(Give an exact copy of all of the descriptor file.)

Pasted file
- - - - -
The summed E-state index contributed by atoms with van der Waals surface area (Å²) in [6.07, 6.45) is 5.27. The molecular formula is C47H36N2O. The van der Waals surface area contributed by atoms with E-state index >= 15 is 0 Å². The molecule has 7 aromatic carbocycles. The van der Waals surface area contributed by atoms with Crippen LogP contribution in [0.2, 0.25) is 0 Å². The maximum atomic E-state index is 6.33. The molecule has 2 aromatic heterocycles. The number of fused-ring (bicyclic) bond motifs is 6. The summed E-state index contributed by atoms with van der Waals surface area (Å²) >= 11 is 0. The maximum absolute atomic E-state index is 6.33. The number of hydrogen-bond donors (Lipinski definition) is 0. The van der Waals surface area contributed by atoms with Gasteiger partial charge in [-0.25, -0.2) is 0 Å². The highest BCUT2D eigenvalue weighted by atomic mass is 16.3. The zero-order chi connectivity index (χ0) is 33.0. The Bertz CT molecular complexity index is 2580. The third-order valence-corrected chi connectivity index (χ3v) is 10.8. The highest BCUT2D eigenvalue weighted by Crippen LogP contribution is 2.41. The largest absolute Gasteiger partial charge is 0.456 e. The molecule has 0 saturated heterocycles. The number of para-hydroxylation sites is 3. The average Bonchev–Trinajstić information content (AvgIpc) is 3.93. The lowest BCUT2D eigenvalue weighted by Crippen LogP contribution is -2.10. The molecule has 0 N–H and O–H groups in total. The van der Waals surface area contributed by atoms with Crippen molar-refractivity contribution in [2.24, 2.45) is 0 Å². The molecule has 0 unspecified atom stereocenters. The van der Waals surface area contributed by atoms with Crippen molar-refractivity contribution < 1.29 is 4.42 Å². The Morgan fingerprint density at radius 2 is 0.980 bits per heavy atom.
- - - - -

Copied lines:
The summed E-state index contributed by atoms with van der Waals surface area (Å²) in [6.07, 6.45) is 5.27. The molecular formula is C47H36N2O. The van der Waals surface area contributed by atoms with E-state index >= 15 is 0 Å². The molecule has 7 aromatic carbocycles. The van der Waals surface area contributed by atoms with Crippen LogP contribution in [0.2, 0.25) is 0 Å². The maximum atomic E-state index is 6.33. The molecule has 2 aromatic heterocycles. The number of fused-ring (bicyclic) bond motifs is 6. The summed E-state index contributed by atoms with van der Waals surface area (Å²) >= 11 is 0. The maximum absolute atomic E-state index is 6.33. The number of hydrogen-bond donors (Lipinski definition) is 0. The van der Waals surface area contributed by atoms with Gasteiger partial charge in [-0.25, -0.2) is 0 Å². The highest BCUT2D eigenvalue weighted by atomic mass is 16.3. The zero-order chi connectivity index (χ0) is 33.0. The Bertz CT molecular complexity index is 2580. The third-order valence-corrected chi connectivity index (χ3v) is 10.8. The highest BCUT2D eigenvalue weighted by Crippen LogP contribution is 2.41. The largest absolute Gasteiger partial charge is 0.456 e. The molecule has 0 saturated heterocycles. The number of para-hydroxylation sites is 3. The average Bonchev–Trinajstić information content (AvgIpc) is 3.93. The lowest BCUT2D eigenvalue weighted by Crippen LogP contribution is -2.10. The molecule has 0 N–H and O–H groups in total. The van der Waals surface area contributed by atoms with Crippen molar-refractivity contribution in [2.24, 2.45) is 0 Å². The molecule has 0 unspecified atom stereocenters. The van der Waals surface area contributed by atoms with Crippen molar-refractivity contribution < 1.29 is 4.42 Å². The Morgan fingerprint density at radius 2 is 0.980 bits per heavy atom.